AsianScientist (Nov. 17, 2020) – Using animal models, scientists in Singapore have shown that expectant mothers can pass allergies onto babies developing in their wombs. Their findings were reported in Science.
Whether it’s a reaction to shellfish, soy, dust or dairy, allergies result from an overly enthusiastic immune response. Whenever we encounter an allergen, our immune system kicks into overdrive, producing immunoglobulin E (IgE) antibodies that trigger a cascade of chemical reactions. Eventually, this cascade leads to the classic symptoms we associate with allergies: sneezing, runny noses, rashes and even swollen lips, among many others.
With 10 to 30 percent of the world’s population affected by allergies, researchers are searching for novel ways to lower these numbers over time. This led a team from the Agency for Science, Technology and Research (A*STAR), KK Women and Children’s Hospital (KKH) and Duke-NUS Medical School to retrace the origins of these allergies.
“Allergies begin very early in life,” said study co-author Associate Professor Ashley St. John from Duke-NUS Medical School. “Infants experience allergic responses closely linked with the mother’s allergic response in ways that cannot only be explained by genetics.”
To investigate allergies’ maternal link, St. John and her team exposed mice to ragweed pollen, a common allergen, before inducing pregnancy. Mice that developed a sensitivity to ragweed had offspring that immediately had the same reaction to the allergen. In comparison, adult mice typically need to be exposed twice to an allergen before developing sensitivity.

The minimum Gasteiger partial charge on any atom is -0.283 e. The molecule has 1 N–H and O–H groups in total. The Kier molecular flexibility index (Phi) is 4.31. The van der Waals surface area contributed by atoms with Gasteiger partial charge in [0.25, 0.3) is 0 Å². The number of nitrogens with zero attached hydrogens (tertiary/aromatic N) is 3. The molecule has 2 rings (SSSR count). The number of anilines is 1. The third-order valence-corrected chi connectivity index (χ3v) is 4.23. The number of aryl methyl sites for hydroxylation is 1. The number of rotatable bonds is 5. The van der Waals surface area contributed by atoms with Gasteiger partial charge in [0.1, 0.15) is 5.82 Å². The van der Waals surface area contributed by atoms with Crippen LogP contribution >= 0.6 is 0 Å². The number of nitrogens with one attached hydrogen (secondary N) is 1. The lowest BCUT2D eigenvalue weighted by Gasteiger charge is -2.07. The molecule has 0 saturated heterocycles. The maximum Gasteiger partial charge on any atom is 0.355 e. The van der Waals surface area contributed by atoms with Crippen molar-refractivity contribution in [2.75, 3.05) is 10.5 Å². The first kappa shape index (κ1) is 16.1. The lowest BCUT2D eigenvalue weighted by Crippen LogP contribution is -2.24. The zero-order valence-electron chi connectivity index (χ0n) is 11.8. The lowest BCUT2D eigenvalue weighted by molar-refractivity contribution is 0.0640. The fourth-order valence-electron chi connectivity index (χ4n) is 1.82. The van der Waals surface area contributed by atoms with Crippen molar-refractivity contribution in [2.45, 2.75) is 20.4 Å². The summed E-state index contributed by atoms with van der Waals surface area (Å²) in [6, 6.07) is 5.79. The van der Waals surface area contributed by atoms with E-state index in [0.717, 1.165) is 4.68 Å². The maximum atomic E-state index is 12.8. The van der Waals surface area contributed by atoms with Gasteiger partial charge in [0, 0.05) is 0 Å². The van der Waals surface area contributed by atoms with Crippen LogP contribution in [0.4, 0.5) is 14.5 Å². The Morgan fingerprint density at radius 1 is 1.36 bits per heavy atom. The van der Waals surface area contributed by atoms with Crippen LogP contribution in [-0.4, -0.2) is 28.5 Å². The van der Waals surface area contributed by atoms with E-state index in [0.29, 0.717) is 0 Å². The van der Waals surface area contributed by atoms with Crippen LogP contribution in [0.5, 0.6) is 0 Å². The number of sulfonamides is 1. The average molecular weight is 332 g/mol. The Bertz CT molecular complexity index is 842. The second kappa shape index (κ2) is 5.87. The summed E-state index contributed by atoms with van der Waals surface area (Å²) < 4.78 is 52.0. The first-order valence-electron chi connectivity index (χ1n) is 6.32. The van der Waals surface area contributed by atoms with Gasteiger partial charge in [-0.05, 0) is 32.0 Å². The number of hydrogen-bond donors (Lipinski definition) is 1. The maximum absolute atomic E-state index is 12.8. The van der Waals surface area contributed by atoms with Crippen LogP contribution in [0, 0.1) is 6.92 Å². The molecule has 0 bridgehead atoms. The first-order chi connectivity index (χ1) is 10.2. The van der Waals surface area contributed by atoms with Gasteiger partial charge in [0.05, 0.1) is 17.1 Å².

Dust mites, another common allergen, had no effect on the offspring. This means that the transfer of sensitivity is allergen-specific. Notably, the transfer of sensitivity appears to fade with time. While the newborn mice had allergic reactions when tested at four weeks, there was less or no reaction at all at six weeks.
Through cellular tests and imaging, the authors then showed that maternal IgE travelled across the placenta to bind to mast cells found in the fetus’ immune system. Once bound, these mast cells release chemicals that trigger the symptoms of allergic reactions—explaining the transfer of sensitivity.
It turns out that another protein, called the neonatal FC receptor (FcRN), facilitates the transport of IgE across the placenta. Notably, knocking out FcRN in pregnant mice resulted in offspring with no maternal IgE attached to their mast cells and no allergies after birth. Further studies showed that maternal IgE can also bind to human fetal mast cells, suggesting that they might cross the placenta in humans in a similar way.
Moving forward, the authors hope to dive deeper into the mechanism of IgE transfer through the placenta as well as the effects of IgE binding to mast cells found in fetal skin.
“Our research has exciting findings that may explain the high incidence of early onset atopic dermatitis (eczema) in children of mothers with clinically proven eczema,” said study-co-author Professor Jerry Chan from KKH. “[This study is] key to developing strategies to reduce the chance of eczema or other allergies from being transferred from mother to baby.”
The article can be found at: Msallam et al. (2020) Fetal Mast Cells Mediate Postnatal Allergic Responses Dependent on Maternal IgE.
Source: Duke-NUS Medical School; Photo: Hu Chen/Unsplash.
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